Never Underestimate the Power of Our Lady Over Evil

Never Underestimate the Power of Our Lady Over Evil

Photo by Jomarc Nicolai Cala on Unsplash

Written by Bishop Edward M. Rice

David Carollo, Executive Director of the World Apostolate of Fatima USA, recorded an increase in rosary sales since The Atlantic magazine published an article in August that attempted to link the rosary to violent, right-wing extremism in the United States. After a frenzy of grave concern of what many considered anti-Catholic sentiment, the magazine changed its headline from “How the Rosary Became an Extremist Symbol” to “How Extremist Gun Culture is Trying to Co-Op the Rosary.”

The article said, “These armed radical traditionalists have taken up a spiritual notion that the rosary can be a weapon in the fight against evil and turned it into something dangerously literal.” Well, I don’t know about that. I do know that I’ve been carrying and praying the rosary since seventh grade. Does that make me a threat to others? (more…)

Is God your Source or just a Resource?

Is God your Source or just a Resource?

Twenty-sixth Sunday in Ordinary Time

The readings from this reflection: Am 6:1a, 4-7; Ps 146:7, 8-10; 1Tm 6:11-16; Lk 16:19-31

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The emphasis of riches and wealth in the Gospel account of Luke is overwhelmingly obvious to any reader of the Gospel. As in previous Sundays in this liturgical cycle, Jesus invites three groups of persons to be aware of the blessings that riches or wealth provide but also reminds that whatever riches or gifts we possess, each has its source in God. The three groups highlighted in the Gospel according to Luke are the disciples of Jesus, the Pharisees, and the crowds that followed Jesus with no specific desire of committing themselves to the Gospel proclaimed. To paraphrase the words of a little-known writer, Tony Evans, our only source is God, and the riches we have and the gifts we possess are all resources that flow from that one source. Recognizing this will help us appreciate their value in our lives as we seek to be stewards of these blessings from God.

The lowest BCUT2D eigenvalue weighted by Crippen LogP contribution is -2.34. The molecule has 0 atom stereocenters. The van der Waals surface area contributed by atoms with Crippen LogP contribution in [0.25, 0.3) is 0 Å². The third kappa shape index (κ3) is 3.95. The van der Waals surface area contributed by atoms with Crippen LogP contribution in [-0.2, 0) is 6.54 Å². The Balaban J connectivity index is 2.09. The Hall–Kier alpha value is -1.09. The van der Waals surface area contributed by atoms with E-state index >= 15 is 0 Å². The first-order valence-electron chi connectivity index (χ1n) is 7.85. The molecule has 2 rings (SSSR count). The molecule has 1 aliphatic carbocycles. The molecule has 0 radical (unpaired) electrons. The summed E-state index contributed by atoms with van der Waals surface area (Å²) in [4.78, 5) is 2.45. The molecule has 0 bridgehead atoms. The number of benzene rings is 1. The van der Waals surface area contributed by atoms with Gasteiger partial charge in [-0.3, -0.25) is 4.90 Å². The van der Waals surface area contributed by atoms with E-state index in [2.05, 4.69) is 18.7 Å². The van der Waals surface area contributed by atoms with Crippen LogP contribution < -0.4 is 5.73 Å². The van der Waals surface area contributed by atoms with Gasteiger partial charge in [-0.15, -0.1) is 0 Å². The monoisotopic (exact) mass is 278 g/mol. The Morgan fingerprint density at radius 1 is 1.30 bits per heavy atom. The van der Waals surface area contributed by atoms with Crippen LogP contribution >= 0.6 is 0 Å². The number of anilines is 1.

Our Gospel passage this weekend highlights this fact in a vivid way and how we need to be aware of this, especially in our relationship with our brothers and sisters. The parable points out two principal characters both described in an interesting way in our Scriptural translation. First, there is “a rich man who dressed in purple garments and fine linen and dined sumptuously each day.” Jesus does not give a name to this rich man, but rather describes him by his lifestyle and actions. However, the second character in the story is given a name, Lazarus, which means: God is my helper. But, he is also described according to his situation: “a poor man named Lazarus, covered with sores, who would gladly have eaten his fill of the scraps that fell from the rich man’s table.” The interesting detail we immediately see here is that both are described in relationship within the situation of another.

Is God your Source or just a Resource?